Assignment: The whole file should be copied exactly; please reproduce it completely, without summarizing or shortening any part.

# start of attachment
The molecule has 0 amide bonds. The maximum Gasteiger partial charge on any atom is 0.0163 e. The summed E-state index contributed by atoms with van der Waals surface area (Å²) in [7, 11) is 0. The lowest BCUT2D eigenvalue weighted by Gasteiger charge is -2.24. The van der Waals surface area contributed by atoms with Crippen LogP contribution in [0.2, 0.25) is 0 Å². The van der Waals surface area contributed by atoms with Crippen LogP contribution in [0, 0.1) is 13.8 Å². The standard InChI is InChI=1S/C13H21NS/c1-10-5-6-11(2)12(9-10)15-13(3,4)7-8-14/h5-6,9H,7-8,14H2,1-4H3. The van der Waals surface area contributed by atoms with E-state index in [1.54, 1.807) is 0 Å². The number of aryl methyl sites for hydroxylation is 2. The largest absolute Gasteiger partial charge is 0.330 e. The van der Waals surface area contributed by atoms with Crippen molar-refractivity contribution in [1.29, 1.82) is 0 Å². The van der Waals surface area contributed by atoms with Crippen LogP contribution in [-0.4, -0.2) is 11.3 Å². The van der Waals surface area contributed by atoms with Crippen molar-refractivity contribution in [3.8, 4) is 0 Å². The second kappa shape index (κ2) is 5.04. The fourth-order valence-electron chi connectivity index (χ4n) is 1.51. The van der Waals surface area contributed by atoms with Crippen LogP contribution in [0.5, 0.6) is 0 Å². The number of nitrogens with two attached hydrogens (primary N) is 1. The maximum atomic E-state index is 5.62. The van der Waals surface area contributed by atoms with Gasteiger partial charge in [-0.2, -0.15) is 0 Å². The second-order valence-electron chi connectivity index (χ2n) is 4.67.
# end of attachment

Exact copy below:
The molecule has 0 amide bonds. The maximum Gasteiger partial charge on any atom is 0.0163 e. The summed E-state index contributed by atoms with van der Waals surface area (Å²) in [7, 11) is 0. The lowest BCUT2D eigenvalue weighted by Gasteiger charge is -2.24. The van der Waals surface area contributed by atoms with Crippen LogP contribution in [0.2, 0.25) is 0 Å². The van der Waals surface area contributed by atoms with Crippen LogP contribution in [0, 0.1) is 13.8 Å². The standard InChI is InChI=1S/C13H21NS/c1-10-5-6-11(2)12(9-10)15-13(3,4)7-8-14/h5-6,9H,7-8,14H2,1-4H3. The van der Waals surface area contributed by atoms with E-state index in [1.54, 1.807) is 0 Å². The number of aryl methyl sites for hydroxylation is 2. The largest absolute Gasteiger partial charge is 0.330 e. The van der Waals surface area contributed by atoms with Crippen molar-refractivity contribution in [1.29, 1.82) is 0 Å². The van der Waals surface area contributed by atoms with Crippen LogP contribution in [-0.4, -0.2) is 11.3 Å². The van der Waals surface area contributed by atoms with Crippen molar-refractivity contribution in [3.8, 4) is 0 Å². The second kappa shape index (κ2) is 5.04. The fourth-order valence-electron chi connectivity index (χ4n) is 1.51. The van der Waals surface area contributed by atoms with Crippen LogP contribution in [0.5, 0.6) is 0 Å². The number of nitrogens with two attached hydrogens (primary N) is 1. The maximum atomic E-state index is 5.62. The van der Waals surface area contributed by atoms with Gasteiger partial charge in [-0.2, -0.15) is 0 Å². The second-order valence-electron chi connectivity index (χ2n) is 4.67.